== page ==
Funds Hub

Money managers under the microscope

Morning line-up

News and views on the hedge fund sector from Reuters and elsewhere:

tea.jpgEx-Centaurus HK chief starts new fund - Bloomberg

Reprieve for Cohen? – Reuters

Hedgies’ impact on energy trading – Commodities Now

Investors pour in billions – Reuters

Citi taps the UCITS rush – FINAlternatives

Back in rude health

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The hedge fund industry, it seems, has come out of intensive care and is doing laps around the block again.

After last year’s turmoil, funds are seeing assets flow back, performance pick up and confidence return.

Have hedge fund flows turned the corner?

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waterThe global hedge fund industry has recovered from last fall’s lows, thanks to bubbly markets, but investors this year continued to yank out their cash. Until now.

HedgeFund.net, which tracks industry performance and trends, in a report released this week estimated that total hedge fund assets rose more than 2.5 percent, or $47 billion, to reach $1.89 trillion at the end of last month. Nearly half that growth came from net inflows of $19.6 billion. 

GLG pulls in punters

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GLG Partners has confirmed positive client money flows are back on the agenda, reporting net sales of $2.2 billion in the second quarter in a trading statement which sparked a rise in the share price. The company also reckons strong performance among its funds has set the scene for more to come.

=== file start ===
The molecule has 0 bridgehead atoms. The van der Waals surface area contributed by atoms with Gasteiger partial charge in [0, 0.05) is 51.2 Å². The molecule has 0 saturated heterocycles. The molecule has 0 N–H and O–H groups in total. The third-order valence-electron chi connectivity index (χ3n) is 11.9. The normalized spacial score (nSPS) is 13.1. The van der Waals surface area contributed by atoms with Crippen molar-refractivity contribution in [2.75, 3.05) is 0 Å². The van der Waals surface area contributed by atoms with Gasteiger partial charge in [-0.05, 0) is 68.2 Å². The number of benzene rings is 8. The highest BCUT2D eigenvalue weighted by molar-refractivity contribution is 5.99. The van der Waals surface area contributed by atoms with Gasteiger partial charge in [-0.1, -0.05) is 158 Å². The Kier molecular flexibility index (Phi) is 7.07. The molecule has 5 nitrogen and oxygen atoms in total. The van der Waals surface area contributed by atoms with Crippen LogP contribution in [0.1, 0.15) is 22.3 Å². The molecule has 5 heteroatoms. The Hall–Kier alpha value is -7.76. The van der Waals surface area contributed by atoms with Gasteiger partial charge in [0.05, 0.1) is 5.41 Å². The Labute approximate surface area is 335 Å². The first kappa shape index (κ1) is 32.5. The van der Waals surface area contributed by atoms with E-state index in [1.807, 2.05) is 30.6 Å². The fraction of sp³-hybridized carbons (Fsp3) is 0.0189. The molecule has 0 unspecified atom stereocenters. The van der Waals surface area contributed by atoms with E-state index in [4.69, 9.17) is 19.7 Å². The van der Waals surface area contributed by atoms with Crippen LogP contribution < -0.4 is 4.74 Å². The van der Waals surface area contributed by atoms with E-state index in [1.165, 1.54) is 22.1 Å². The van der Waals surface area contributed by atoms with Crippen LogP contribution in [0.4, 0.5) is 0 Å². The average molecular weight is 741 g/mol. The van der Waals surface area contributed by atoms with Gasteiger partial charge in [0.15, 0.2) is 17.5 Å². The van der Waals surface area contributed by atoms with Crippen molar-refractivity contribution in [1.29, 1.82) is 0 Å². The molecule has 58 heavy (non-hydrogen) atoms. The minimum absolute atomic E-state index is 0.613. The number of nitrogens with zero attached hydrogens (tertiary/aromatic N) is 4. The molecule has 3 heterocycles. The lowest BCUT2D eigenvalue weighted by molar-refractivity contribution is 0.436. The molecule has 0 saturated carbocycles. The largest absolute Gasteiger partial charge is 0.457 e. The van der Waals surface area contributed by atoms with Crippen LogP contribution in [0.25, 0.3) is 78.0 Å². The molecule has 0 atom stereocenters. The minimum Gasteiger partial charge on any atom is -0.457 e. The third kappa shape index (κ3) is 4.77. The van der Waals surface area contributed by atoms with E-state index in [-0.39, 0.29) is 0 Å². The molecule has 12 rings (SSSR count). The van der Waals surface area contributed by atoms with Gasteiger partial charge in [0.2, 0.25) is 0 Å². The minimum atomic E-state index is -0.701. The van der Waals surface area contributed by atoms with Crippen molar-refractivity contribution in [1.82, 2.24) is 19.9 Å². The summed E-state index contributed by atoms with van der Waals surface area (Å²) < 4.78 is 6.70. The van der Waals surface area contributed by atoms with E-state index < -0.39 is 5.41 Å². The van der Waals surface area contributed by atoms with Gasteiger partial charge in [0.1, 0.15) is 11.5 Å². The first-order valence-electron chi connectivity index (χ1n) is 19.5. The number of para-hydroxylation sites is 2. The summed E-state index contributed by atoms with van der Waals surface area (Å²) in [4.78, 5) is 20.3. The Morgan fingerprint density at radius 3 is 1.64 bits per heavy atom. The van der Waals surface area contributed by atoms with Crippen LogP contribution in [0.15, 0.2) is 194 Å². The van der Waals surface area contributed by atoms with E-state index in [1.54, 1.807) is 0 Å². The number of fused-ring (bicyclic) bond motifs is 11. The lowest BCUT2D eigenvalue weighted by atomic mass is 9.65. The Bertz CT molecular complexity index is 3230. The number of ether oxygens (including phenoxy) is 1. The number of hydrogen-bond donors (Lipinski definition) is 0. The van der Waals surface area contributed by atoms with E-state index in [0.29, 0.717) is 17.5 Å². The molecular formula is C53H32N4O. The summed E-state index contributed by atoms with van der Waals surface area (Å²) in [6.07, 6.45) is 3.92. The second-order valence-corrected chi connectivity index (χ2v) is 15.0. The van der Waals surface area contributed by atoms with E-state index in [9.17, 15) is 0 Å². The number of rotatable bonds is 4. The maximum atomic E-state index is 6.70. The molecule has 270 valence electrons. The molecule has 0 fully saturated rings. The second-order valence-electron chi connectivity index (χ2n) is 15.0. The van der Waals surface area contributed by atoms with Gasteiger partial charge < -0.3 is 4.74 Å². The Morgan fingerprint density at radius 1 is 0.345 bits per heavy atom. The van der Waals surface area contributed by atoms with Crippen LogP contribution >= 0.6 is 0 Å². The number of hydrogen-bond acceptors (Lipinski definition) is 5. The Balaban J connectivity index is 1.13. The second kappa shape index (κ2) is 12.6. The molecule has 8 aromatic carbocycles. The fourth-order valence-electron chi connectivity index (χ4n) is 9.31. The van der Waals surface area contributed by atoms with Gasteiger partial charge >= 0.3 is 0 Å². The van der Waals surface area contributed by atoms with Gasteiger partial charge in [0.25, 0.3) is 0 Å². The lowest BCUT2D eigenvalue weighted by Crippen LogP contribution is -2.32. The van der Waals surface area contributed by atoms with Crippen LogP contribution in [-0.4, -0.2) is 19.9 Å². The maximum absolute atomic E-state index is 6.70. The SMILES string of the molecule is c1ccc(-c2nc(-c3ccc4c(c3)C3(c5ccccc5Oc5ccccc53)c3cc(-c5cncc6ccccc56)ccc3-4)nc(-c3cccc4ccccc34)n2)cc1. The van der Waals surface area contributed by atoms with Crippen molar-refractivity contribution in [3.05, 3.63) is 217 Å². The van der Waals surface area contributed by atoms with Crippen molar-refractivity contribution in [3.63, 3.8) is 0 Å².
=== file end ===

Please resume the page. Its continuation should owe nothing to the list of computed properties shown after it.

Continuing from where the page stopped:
rtrql1xBarclays Capital last month predicted net inflows could reach as much as $50 billion in 2009, and GLG shows the numbers are starting to come through to support that theory. Of about 300 investors, BarCap found that some 80 percent were expecting to move back out of cash and into hedge funds this year.

Getting better all the time

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Hedge fund firms are once again positioning their businesses for better times ahead — lending further weight to anecdotal evidence that investors are turning back to the industry.

rtr1z93xToday brings news that Lansdowne Partners has stopped taking money into its flagship $8 billion UK Equities fund, having recently accepted new cash following $1.2 billion of investor redemptions.

GAIM 2009: GLG makes a late entry

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A last-minute addition to the line-up in Monaco has been GLG’s senior managing director Pierre Lagrange, a relatively low profile figure even though the firm is listed on the New York stock exchange.    New YorkLagrange was not on the conference’s original programme and only agreed last week to speak on “the pros and cons of running an alternative asset management business as a public company” today.

  GLG has had its share of troubles in the past, including the Philippe Jabre scandal, last year’s departure of star manager Greg Coffey and a hefty chunk of investor redemptions.   Perhaps Lagrange is taking on a more public role as the firm now feels it has a more upbeat story to tell.   Having pulled off a number of hirings and the acqusition of the UK fund management unit of Societe Generale, the firm said this month that its hedge funds had risen 11.2 percent in the five months to May 31.   Meanwhile, expansion into the U.S., Asia and the Middle East is also planned.  

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